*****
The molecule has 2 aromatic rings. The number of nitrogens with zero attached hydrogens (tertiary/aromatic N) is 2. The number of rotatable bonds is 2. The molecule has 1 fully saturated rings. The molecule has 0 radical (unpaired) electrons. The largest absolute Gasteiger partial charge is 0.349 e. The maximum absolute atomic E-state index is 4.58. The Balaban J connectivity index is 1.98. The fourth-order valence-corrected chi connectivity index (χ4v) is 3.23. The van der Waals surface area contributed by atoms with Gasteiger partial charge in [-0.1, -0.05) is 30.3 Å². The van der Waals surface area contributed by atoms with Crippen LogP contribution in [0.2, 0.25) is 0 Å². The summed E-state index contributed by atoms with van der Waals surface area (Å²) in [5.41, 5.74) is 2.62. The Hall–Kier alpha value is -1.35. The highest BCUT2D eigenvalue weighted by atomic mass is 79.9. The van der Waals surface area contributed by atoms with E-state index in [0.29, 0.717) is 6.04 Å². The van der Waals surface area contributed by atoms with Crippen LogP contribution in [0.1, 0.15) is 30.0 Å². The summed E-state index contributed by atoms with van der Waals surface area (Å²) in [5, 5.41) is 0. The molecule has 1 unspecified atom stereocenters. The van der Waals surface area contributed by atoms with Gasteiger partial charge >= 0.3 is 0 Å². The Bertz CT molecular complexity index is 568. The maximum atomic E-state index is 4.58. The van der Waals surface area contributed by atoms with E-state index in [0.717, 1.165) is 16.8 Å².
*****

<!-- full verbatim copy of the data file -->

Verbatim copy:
The molecule has 2 aromatic rings. The number of nitrogens with zero attached hydrogens (tertiary/aromatic N) is 2. The number of rotatable bonds is 2. The molecule has 1 fully saturated rings. The molecule has 0 radical (unpaired) electrons. The largest absolute Gasteiger partial charge is 0.349 e. The maximum absolute atomic E-state index is 4.58. The Balaban J connectivity index is 1.98. The fourth-order valence-corrected chi connectivity index (χ4v) is 3.23. The van der Waals surface area contributed by atoms with Gasteiger partial charge in [-0.1, -0.05) is 30.3 Å². The van der Waals surface area contributed by atoms with Crippen LogP contribution in [0.2, 0.25) is 0 Å². The summed E-state index contributed by atoms with van der Waals surface area (Å²) in [5.41, 5.74) is 2.62. The Hall–Kier alpha value is -1.35. The highest BCUT2D eigenvalue weighted by atomic mass is 79.9. The van der Waals surface area contributed by atoms with E-state index in [0.29, 0.717) is 6.04 Å². The van der Waals surface area contributed by atoms with Crippen LogP contribution in [0.1, 0.15) is 30.0 Å². The summed E-state index contributed by atoms with van der Waals surface area (Å²) in [5, 5.41) is 0. The molecule has 1 unspecified atom stereocenters. The van der Waals surface area contributed by atoms with Gasteiger partial charge >= 0.3 is 0 Å². The Bertz CT molecular complexity index is 568. The maximum atomic E-state index is 4.58. The van der Waals surface area contributed by atoms with E-state index in [0.717, 1.165) is 16.8 Å².